THE BAD NEWS:  If you’re making these 5 mistakes, you’re not ready for prime time.

THE GOOD NEWS:  Correcting these 5 mistakes will rocket your logline quality up so fast NASA might ask to read your script.

1:  KILL THE METAPHORS:  Metaphors in a logline are not your friend. How many story descriptions have you seen that mention “personal demons”? [I have seen a lot.]




“Personal demons” is an ambiguous metaphor that does not tell anyone, let alone a potential reader, what a story is about. “Personal demons” could be anything from getting over a bad nail biting habit to getting over that water phobia so you can win the local surfing contest to thinking maybe all those bodies Dad buried in the basement are not a good thing. “Personal demons” is a metaphor.  It’s undefined.  It doesn’t tell anyone what the story is about.

2:  FIX THE GENRE:  I read a logline the other day that was tagged “occult feature.”  “This is an occult feature.” “Occult” isn’t a genre. A thriller is a genre. A supernatural thriller is a genre because thriller is a genre and supernatural defines it more.  But occult? Not so much.

People also tend to regularly wrongly use the genre tag “adventure.” “Adventure,” in terms of genre, means, there are exotic locations and characters travel long distances, generally crossing country lines, during the course of the story.  Usually with big action. Lord of the Rings is an adventure story. Raiders of the Lost Ark is an adventure story. Two women driving from New Mexico to Arizona?  Not so much.

Use the right genre tags when you describe your story.   Genre is about how the world [erm, marketers] perceives genre tags, not about whether or not your protagonists think they are being “adventurous.”

3:  KILL THESE WORDS NOW:  DECIDES, REALIZES, DISCOVERS: Protagonist goals in a story’s description must be active.  This protagonist must do this thing.  That’s an active statement that tells a potential reader what the protagonist must do.  Telling a potential reader a character in a story discovers something, realizes something, or decides something, doesn’t tell a potential reader what is actually actively happening in the story or what the protagonist’s solid active story goal is.  It just tells a potential reader what a character is thinking.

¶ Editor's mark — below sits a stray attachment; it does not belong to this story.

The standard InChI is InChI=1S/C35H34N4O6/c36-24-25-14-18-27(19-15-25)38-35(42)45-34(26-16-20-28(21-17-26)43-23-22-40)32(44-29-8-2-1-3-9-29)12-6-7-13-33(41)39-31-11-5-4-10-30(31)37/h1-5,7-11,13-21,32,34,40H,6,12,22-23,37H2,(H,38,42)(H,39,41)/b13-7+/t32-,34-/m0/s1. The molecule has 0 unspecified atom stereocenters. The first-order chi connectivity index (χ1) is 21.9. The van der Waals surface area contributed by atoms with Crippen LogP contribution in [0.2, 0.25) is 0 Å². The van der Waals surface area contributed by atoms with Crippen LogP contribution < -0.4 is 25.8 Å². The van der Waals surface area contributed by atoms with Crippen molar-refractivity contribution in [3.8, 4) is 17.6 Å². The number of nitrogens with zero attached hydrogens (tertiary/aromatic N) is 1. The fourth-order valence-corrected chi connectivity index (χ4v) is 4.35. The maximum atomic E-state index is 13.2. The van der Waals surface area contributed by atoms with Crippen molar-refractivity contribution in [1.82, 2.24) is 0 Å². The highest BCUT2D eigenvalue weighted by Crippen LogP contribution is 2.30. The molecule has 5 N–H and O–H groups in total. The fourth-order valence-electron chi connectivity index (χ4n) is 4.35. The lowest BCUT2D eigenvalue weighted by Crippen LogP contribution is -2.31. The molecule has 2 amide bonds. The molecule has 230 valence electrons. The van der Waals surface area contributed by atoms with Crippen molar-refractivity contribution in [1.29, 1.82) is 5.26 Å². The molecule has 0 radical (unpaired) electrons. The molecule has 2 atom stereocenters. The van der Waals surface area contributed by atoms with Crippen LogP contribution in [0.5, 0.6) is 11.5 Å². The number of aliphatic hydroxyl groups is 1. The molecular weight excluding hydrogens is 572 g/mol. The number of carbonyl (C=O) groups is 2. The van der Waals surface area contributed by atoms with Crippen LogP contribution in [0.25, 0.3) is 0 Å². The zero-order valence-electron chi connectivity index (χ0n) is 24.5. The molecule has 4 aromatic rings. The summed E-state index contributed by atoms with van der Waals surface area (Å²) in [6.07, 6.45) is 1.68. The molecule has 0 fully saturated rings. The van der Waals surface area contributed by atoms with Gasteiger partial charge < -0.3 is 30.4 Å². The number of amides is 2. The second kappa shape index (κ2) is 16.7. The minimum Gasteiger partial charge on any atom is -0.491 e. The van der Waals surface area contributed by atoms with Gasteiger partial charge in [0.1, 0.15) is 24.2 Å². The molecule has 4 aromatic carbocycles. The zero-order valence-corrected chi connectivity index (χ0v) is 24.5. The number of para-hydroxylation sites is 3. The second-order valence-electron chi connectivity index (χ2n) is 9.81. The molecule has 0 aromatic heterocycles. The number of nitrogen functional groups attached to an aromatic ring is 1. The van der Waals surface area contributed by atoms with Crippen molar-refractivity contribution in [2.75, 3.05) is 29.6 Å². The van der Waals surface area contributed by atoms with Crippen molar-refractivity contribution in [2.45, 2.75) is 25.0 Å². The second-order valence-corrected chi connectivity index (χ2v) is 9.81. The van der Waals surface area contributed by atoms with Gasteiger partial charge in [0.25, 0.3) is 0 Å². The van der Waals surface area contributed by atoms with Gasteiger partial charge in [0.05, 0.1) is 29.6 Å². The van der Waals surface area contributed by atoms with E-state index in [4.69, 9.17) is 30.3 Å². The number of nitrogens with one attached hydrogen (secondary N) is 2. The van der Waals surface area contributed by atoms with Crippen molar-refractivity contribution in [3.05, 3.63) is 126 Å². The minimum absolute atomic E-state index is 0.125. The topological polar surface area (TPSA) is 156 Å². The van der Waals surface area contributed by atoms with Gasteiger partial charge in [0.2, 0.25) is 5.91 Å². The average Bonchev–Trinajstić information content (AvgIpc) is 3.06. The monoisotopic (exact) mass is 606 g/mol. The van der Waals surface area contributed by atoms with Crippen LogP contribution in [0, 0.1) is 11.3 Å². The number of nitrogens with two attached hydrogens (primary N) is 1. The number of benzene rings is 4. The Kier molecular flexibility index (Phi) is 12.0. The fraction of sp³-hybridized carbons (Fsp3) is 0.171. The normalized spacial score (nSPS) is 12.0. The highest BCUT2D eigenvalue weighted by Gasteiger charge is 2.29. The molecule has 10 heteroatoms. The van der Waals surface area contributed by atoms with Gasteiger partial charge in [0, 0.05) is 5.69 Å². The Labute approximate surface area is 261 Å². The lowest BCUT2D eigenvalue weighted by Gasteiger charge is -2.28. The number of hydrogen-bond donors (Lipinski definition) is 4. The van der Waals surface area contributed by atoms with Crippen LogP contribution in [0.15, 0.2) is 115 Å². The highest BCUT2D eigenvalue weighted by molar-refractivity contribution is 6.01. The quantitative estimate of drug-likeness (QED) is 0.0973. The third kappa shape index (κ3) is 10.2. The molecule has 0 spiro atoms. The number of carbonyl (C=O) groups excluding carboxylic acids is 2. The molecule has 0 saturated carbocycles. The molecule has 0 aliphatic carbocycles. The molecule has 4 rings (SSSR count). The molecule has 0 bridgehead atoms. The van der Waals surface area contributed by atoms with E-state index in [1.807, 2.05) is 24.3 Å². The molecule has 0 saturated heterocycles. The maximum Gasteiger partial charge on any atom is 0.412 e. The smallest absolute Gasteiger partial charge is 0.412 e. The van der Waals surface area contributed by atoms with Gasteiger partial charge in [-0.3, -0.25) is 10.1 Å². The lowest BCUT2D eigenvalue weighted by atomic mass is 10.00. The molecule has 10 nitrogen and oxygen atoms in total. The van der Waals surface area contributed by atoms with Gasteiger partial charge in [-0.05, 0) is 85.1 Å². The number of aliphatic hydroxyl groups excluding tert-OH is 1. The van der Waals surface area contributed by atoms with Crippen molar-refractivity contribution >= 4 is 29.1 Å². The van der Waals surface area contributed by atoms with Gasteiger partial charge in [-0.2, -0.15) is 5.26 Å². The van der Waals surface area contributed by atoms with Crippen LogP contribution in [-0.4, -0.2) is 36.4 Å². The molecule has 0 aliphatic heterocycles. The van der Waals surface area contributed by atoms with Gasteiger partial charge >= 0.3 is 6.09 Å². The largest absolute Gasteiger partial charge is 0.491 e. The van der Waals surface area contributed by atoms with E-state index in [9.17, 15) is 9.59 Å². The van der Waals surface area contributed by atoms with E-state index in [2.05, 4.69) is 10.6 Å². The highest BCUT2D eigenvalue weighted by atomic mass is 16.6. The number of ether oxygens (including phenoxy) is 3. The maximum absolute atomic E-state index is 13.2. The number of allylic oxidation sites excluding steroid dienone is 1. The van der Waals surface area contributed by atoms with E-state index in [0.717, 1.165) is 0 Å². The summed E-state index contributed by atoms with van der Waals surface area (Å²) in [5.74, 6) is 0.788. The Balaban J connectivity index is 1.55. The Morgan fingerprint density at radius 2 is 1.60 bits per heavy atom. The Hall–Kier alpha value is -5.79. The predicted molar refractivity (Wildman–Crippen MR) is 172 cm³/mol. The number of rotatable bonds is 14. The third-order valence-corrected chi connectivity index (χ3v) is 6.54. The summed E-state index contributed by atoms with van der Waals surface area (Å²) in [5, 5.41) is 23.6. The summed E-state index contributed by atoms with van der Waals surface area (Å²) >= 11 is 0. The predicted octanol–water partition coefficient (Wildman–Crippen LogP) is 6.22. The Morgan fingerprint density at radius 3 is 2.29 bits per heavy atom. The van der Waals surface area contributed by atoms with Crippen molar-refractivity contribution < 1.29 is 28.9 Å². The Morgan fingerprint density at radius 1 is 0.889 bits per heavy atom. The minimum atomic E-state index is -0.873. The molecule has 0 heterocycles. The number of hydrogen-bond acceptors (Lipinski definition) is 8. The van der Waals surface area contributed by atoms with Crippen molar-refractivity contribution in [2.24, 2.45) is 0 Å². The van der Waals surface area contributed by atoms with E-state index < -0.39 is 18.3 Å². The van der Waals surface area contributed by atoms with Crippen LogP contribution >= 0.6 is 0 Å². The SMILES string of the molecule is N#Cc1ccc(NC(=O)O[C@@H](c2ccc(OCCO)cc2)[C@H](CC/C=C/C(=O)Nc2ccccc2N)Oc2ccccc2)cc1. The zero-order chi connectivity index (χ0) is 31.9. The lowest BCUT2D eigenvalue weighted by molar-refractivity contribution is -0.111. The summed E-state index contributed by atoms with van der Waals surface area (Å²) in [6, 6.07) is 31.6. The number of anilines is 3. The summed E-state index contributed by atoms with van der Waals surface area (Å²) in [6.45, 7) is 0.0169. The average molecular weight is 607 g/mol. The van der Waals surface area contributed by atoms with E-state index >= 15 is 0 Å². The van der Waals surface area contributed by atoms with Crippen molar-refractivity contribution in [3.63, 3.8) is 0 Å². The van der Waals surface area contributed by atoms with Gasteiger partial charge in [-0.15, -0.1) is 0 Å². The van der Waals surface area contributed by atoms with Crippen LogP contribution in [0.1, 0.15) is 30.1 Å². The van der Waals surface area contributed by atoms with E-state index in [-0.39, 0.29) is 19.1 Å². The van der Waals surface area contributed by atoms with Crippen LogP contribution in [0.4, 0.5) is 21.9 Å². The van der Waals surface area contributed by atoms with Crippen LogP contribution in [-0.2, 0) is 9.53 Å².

4:  DON’T MASK BIG TICKET STORY ELEMENTS:  Here is a bad logline: Matty must overcome personal demons when she discovers DARK FAMILY SECRETS.

Okay….  What are the dark family secrets? Nobody in Hollywood asks for a script looking to be surprised. People ask for scripts because the story sounds interesting. So say what the story is about and in this case, that means, what the dark family secrets are. Five bodies buried in the basement is solid and tangible and could be interesting to a potential reader. “Dark family secrets” is not, it’s vague, undefined and screams “newbie writer who doesn’t know what the story is about or just won’t say, pass.”

5:  KILL EXTRANEOUS DETAILS:  If you’ve spent any time reading loglines, this will look familiar: Matty, who was orphaned at 16 when her parents were killed in a car accident, (hit by a drunk driver), and who is struggling with heroine addiction, and who is in a bad relationship with her senior boyfriend who might be a serial killer, and who loves dogs, and also she designs her own clothes –

I am exaggerating [not really, ahem, I have seen loglines just like this] but you get the gist.

Backstory and character work go in the script. Not the logline.

A logline is about an immediate [active] protagonist goal, opposition, and when it is important, stakes. Everything I just typed above might be interesting, in terms of the whole story or the character? But doesn’t tell someone the immediate story. For example, Seventeen year old Matty must stop her serial killer boyfriend from blowing up the high school on prom night.

That’s specific.  That tells someone what the story is immediately about.

Get to the specific fast.

Also, notice, that doesn’t say Matty discovers her senior boyfriend is going to blow up the high school on prom night.  It says she must stop him.  That word is important.  “Must.”


*Ultimately, loglines must include very specific information:

[Title] is a [Genre] about [Protagonist] who must [Protagonist’s Goal] or else [Stakes].

If that’s not there in really concrete ways in the loglne? There is probably a problem.